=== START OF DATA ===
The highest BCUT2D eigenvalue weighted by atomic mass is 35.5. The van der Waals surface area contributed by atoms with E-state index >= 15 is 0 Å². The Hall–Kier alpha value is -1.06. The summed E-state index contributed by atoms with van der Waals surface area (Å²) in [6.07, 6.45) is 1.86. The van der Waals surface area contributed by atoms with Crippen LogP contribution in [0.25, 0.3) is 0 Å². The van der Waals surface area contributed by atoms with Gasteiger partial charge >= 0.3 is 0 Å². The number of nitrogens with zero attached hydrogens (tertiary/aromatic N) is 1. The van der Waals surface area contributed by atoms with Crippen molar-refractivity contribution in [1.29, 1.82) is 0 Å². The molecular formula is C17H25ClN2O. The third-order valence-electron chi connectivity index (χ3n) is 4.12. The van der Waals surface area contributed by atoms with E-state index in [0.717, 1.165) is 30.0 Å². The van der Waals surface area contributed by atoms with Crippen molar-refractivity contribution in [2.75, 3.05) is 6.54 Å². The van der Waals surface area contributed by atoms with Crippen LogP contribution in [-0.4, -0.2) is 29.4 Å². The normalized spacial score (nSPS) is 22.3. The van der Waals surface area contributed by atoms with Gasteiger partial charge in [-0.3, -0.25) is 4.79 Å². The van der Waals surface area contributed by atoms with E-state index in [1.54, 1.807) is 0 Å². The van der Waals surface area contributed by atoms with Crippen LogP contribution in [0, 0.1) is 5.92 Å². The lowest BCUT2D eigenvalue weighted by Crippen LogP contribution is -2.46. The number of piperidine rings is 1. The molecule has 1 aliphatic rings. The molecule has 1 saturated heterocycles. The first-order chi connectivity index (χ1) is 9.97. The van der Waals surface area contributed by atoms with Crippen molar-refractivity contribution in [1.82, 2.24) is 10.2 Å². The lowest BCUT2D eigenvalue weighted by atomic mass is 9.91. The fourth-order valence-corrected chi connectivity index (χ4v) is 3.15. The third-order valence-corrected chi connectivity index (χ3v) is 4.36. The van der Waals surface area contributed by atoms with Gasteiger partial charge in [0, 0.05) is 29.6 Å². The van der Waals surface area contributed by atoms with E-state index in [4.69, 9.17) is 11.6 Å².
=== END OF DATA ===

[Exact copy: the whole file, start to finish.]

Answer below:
The highest BCUT2D eigenvalue weighted by atomic mass is 35.5. The van der Waals surface area contributed by atoms with E-state index >= 15 is 0 Å². The Hall–Kier alpha value is -1.06. The summed E-state index contributed by atoms with van der Waals surface area (Å²) in [6.07, 6.45) is 1.86. The van der Waals surface area contributed by atoms with Crippen LogP contribution in [0.25, 0.3) is 0 Å². The van der Waals surface area contributed by atoms with Gasteiger partial charge >= 0.3 is 0 Å². The number of nitrogens with zero attached hydrogens (tertiary/aromatic N) is 1. The van der Waals surface area contributed by atoms with Crippen molar-refractivity contribution in [1.29, 1.82) is 0 Å². The molecular formula is C17H25ClN2O. The third-order valence-electron chi connectivity index (χ3n) is 4.12. The van der Waals surface area contributed by atoms with E-state index in [0.717, 1.165) is 30.0 Å². The van der Waals surface area contributed by atoms with Crippen molar-refractivity contribution in [2.75, 3.05) is 6.54 Å². The van der Waals surface area contributed by atoms with Crippen LogP contribution in [-0.4, -0.2) is 29.4 Å². The normalized spacial score (nSPS) is 22.3. The van der Waals surface area contributed by atoms with Gasteiger partial charge in [-0.3, -0.25) is 4.79 Å². The van der Waals surface area contributed by atoms with E-state index in [1.54, 1.807) is 0 Å². The van der Waals surface area contributed by atoms with Crippen LogP contribution in [0, 0.1) is 5.92 Å². The lowest BCUT2D eigenvalue weighted by Crippen LogP contribution is -2.46. The number of piperidine rings is 1. The molecule has 1 aliphatic rings. The molecule has 1 saturated heterocycles. The first-order chi connectivity index (χ1) is 9.97. The van der Waals surface area contributed by atoms with Crippen molar-refractivity contribution in [1.82, 2.24) is 10.2 Å². The lowest BCUT2D eigenvalue weighted by atomic mass is 9.91. The fourth-order valence-corrected chi connectivity index (χ4v) is 3.15. The third-order valence-corrected chi connectivity index (χ3v) is 4.36. The van der Waals surface area contributed by atoms with Gasteiger partial charge in [0, 0.05) is 29.6 Å². The van der Waals surface area contributed by atoms with E-state index in [4.69, 9.17) is 11.6 Å².